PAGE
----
Saudi King Comes to Washington, Reigns in Georgetown

Metropolitan Police Department officers and motorcycles in front of the Four Seasons Hotel; King Salman of Saudi Arabia (inset). | Georgetowner/Getty Images

When a foreign dignitary comes to Washington, D.C., it is always kind of a big deal, depending on the nation and its ties to the United States. But when King Salman of Saudi Arabia came to the nation’s capital Thursday, Sept. 3, he arrived in a big way. He and his family along with the Saudi entourage of diplomats and other officials reportedly reserved all 222 rooms of the Four Seasons Hotel in Georgetown through Saturday, Sept. 5.

Traffic was completely halted for blocks in each direction along Pennsylvania Avenue and M Street for more than an hour Thursday evening. Pedestrians stopped and stared on the motorcade. Three protestors against the policies of King Salman and the Saudi government argued with supporters in front of the hotel. The D.C. police and Secret Service handled it all in stride.

The 79-year-old king was received at Joint Base Andrews by Secretary of State John Kerry, who accompanied him to the hotel, which is about seven blocks from his Georgetown home.

With on-again-off-again closures at intersections, traffic was congested around and beyond the hotel—all those black Mercedes sedans and SUVs parked nearby and on the residential streets did not help, either.

Salman met President Barack Obama at the White House Friday to talk over an array of international issues that affect the U.S. and Saudi Arabia: Iran, Syria, Yemen, terrorism and the oil market, for a start. Of late, America’s relationship with the oil-rich desert kingdom has been a little flat because of Obama’s criticism of some Mideast governments and his push for the nuclear deal with Iran. Salman, who assumed the throne in January, did not attend a conference of Gulf nations, held at Camp David in May.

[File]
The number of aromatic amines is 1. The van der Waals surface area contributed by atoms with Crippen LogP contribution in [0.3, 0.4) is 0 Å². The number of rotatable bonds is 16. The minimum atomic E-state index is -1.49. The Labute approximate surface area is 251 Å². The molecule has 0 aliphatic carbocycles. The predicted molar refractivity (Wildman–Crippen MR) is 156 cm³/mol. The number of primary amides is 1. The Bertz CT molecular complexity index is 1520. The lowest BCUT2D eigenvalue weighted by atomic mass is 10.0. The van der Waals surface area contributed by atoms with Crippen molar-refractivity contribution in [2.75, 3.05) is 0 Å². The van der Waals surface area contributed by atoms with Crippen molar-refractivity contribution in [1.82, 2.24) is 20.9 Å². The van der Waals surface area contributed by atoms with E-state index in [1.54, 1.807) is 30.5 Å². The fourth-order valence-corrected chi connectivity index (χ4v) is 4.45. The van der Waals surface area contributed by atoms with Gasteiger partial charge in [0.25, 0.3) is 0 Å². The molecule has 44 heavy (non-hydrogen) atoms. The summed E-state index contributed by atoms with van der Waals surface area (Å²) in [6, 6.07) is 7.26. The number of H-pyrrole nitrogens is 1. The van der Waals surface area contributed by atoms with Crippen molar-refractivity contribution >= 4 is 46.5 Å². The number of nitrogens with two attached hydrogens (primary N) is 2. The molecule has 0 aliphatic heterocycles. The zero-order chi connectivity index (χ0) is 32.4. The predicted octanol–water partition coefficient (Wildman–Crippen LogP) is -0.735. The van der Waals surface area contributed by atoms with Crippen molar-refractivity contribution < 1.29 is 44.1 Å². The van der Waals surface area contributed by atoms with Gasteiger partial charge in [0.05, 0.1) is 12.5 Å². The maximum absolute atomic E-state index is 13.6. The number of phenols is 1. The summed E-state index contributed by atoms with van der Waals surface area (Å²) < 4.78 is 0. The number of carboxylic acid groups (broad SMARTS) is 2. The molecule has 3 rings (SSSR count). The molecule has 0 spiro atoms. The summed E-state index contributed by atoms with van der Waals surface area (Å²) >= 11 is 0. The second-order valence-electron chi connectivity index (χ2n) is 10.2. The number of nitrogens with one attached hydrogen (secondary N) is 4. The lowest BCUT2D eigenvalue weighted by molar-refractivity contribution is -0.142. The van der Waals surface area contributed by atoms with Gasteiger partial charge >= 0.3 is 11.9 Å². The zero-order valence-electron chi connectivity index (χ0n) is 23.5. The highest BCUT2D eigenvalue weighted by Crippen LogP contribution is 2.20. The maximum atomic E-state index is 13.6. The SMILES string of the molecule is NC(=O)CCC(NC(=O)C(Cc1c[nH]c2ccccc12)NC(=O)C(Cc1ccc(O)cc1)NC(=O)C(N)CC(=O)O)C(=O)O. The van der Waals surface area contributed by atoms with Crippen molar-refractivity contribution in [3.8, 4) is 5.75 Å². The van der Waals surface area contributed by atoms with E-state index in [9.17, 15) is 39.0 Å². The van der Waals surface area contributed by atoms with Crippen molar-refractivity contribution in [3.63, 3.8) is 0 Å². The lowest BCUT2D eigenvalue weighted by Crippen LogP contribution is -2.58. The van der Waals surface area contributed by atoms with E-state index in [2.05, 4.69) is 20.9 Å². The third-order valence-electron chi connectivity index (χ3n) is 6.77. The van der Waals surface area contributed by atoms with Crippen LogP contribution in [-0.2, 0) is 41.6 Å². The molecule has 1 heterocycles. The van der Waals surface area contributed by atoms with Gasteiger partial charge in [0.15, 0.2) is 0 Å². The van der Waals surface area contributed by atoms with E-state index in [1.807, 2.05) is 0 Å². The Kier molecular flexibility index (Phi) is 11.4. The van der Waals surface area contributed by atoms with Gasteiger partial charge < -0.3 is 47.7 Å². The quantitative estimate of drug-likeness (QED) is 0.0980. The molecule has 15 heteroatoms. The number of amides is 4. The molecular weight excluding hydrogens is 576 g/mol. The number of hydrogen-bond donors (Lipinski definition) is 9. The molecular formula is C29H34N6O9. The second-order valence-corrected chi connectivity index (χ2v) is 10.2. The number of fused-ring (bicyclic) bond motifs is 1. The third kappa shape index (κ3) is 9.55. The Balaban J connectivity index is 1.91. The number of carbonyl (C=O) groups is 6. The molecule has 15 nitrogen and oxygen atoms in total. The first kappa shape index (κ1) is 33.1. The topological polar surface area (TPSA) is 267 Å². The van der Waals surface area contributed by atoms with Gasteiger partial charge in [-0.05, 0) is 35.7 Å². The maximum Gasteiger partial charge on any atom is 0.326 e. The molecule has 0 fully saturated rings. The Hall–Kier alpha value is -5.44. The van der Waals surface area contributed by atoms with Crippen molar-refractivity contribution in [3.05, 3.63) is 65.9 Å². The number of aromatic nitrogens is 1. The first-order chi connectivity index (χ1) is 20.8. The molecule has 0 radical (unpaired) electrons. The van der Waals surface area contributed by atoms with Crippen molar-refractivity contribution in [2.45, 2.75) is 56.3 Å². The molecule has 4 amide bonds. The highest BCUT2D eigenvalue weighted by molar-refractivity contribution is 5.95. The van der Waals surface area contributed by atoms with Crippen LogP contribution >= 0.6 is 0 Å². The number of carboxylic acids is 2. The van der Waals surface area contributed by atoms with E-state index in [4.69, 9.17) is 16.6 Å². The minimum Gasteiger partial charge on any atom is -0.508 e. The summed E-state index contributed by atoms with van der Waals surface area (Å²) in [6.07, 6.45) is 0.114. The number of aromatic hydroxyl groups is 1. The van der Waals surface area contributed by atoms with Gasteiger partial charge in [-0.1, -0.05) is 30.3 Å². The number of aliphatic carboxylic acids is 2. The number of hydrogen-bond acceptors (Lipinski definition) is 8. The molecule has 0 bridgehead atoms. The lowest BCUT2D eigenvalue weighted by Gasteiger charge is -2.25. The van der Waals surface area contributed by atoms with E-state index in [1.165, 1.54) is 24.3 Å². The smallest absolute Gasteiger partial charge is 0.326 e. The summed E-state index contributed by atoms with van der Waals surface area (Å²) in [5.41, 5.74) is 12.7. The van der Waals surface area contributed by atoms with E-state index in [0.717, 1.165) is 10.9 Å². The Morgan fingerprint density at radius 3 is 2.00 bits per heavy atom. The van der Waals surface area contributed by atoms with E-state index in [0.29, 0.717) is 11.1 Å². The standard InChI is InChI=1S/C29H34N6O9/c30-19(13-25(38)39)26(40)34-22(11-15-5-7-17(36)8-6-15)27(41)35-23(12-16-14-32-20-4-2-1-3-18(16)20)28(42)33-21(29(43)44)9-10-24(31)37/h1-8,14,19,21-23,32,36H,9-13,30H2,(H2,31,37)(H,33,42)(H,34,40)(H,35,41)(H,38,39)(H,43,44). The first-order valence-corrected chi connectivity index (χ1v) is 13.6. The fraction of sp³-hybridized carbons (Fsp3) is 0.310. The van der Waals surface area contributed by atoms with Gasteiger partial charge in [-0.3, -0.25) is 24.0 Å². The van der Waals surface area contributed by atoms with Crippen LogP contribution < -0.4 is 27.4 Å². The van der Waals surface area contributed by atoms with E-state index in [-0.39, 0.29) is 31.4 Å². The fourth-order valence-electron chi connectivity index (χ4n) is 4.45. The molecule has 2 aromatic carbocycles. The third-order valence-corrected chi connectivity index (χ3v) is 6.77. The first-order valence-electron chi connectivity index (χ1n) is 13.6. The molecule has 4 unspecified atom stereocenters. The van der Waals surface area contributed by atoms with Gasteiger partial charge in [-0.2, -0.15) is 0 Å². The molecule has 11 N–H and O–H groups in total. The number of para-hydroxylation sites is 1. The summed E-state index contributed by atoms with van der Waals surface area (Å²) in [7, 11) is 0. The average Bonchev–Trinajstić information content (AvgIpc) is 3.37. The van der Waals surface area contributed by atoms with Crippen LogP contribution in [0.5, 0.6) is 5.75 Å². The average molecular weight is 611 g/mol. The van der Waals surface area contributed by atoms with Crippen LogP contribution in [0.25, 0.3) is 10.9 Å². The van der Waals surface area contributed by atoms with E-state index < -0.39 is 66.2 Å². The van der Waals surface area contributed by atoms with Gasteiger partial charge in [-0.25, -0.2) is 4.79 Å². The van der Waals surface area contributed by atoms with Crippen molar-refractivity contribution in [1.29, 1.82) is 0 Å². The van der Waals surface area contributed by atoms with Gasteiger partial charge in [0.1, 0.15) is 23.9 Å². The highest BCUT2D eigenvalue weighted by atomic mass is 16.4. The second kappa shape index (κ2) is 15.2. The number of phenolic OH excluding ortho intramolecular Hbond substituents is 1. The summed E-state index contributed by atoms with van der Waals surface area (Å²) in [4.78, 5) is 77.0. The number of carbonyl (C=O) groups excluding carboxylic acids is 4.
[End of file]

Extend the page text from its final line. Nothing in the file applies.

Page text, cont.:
However, an anticipated $1 billion arms deal with the Pentagon might make this historic, first-ever visit to the U.S. by Salman as the King of Saudi Arabia and Custodian of the Two Holy Mosques very nice indeed.

Also very nice indeed were the regal arrangements at the Four Seasons, known for its luxury accommodations and services, which hit a new high this week.

“Everything is gold. Gold mirrors, gold end tables, gold lamps, even gold hat racks,” a Four Seasons patron informed Politico’s Kate Bennett, who further wrote: “Red carpets have been laid down in hallways and even in the lower parking garage so that the king and his family never have to touch asphalt when departing their custom Mercedes caravan.”

Those in the hotel’s Bourbon Steak restaurant during the afternoon of Sept. 3 had their lunch disrupted by a Secret Service sweep. Security dogs were brought in, and patrons were wanded.

On Friday, a women, waiting to cross the blocked street as the king’s motorcade left for the White House, said she just wanted to get to her appointment at the hair salon George in the Four Seasons complex. On the same sidewalk, demonstrators for the Southern Movement in the Yemeni Civil War thanked the Saudi king for his support.

Meanwhile, the disruption with traffic and of small groups of supporters and protestors continued, and on the front of the Georgetown hotel, instead of the customary Canadian flag in the center between the U.S. and the D.C. flag, the Saudi Arabian flag was hoisted. That should come as little surprise as Al-Waleed bin Talal, a member of the Saudi royal family, is a co-owner of Four Seasons Hotels, Inc.

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